El que se apura en Patagonia, pierde el tiempo.
Freely translated as: “Those who hurry in Patagonia, lose time.”
Field work in Patagonia is never easy and always full of surprises…..I teach my students a lot about the importance of asking good scientific questions, but also about having patience and perseverance. Well, in an attempt to achieve the former (answer good questions), our ability to adhere to the latter two p-words is being tested at the moment………. This is week two of our 2017 field season. And things have been a little ropey so far……
The weather has been, well, ….living up to the fullest of its bad reputation. Chilean Patagonia is one of the wettest and windiest places on the planet. Charles Darwin visited Chiloé in 1833 and wrote in his epic book Voyage of the Beagle: “In winter, the climate is detestable, and in summer it is only a little better. I should think there are few parts of the world, within the temperate regions, where so much rain falls. The winds are very boisterous and the sky is almost always clouded: to have a week of fine weather is something wonderful”.
I am writing this as the rain is pounding the roof of our rented cottage by the sea – it has been raining bucket-loads, with and without almost gale-force winds, for the last 24 hours, without fail. The irony of the situation is that while everything outside is drowning we’re having little or no running water inside the cottage (apart from the small leak in the roof that provides steady drips in the communal kitchen), because of a damaged pipe somewhere along the main supply. But, the local people in this part of the world are just fantastically friendly and helpful. I could dedicate a whole book to the good Samaritans who’ve shown us the sun when all we saw were the shadows of problems…..Our gracious hosts Don Tito and Senora Gloria have been most kind providing electric camping shower and temporary water supplies, along with use of their WiFi modem to keep us - the addicted Internet generation- connected with the world, even though at snail’s pace of 200 kb per minute top connection speed.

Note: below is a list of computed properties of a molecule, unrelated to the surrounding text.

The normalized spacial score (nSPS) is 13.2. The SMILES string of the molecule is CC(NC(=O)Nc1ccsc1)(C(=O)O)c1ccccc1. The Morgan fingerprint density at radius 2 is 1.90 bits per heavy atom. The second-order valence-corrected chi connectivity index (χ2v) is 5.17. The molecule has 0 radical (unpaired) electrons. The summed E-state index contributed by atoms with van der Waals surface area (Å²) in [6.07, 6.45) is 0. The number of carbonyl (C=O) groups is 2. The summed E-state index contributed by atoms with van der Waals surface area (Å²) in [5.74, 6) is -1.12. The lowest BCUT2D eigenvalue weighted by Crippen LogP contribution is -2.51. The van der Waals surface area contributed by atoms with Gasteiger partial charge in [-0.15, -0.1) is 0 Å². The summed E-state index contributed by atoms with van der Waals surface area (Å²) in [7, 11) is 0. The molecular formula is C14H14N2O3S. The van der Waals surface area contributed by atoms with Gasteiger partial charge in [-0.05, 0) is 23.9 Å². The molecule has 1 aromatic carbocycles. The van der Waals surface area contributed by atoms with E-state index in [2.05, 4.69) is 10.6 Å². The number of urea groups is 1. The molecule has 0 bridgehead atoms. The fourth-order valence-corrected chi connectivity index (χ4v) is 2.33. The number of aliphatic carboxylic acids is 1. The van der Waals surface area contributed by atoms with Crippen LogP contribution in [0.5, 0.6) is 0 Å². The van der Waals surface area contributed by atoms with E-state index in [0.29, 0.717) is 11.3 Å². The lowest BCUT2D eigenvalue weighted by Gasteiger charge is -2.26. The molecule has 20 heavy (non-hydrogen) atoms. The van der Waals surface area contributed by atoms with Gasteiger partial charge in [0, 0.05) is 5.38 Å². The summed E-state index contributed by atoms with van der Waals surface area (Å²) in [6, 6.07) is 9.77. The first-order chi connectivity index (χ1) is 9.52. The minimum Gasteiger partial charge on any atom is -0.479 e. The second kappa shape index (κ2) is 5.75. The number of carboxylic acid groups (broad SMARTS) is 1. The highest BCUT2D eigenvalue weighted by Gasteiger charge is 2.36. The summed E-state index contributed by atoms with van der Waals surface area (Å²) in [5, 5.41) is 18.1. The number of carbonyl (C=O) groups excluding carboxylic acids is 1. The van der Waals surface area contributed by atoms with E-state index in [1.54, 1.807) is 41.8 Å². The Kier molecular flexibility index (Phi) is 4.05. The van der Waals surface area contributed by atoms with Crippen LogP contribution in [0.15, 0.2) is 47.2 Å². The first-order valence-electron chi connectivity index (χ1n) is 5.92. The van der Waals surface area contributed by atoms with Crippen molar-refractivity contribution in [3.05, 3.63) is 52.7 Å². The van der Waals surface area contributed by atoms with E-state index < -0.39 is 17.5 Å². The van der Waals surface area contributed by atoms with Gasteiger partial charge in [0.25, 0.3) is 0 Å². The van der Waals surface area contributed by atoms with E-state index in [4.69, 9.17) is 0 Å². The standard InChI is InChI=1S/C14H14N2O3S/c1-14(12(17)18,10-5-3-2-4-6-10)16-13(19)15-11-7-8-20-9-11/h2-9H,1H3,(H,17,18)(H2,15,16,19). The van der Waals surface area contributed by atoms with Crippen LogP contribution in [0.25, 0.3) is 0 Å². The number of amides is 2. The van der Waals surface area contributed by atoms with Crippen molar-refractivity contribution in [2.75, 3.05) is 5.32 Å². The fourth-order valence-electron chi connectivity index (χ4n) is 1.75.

Chilean dolphins surface close to shore and often can be seen from the beach.... (photo: Sonja)
So, the bad weather is actually a good thing because we’ve got trouble with our boat outboard engine so are laid up on land anyways while the outboard has gone back to yet another mechanic for repairs (patience and perseverance have been needed to find someone who can actually fix what is a tricky but not a complicated problem!). So sun and calm seas, you can hold off until our little grey Yaqu (zodiac) is ready to take us out again to look for little grey dolphins …… We spotted 2 groups of Chilean dolphins right off our launch beach yesterday when we arrived here …….So we’ve picked another good place - :-) … We just need to wait until conditions are right…. We’re not hurrying, we’ve made very good use of time today catching up on data entry and report writing duties that get much neglected when everything is on the go during full days surveying at sea …..
"El que se apura en Patagonia, pierde el tiempo."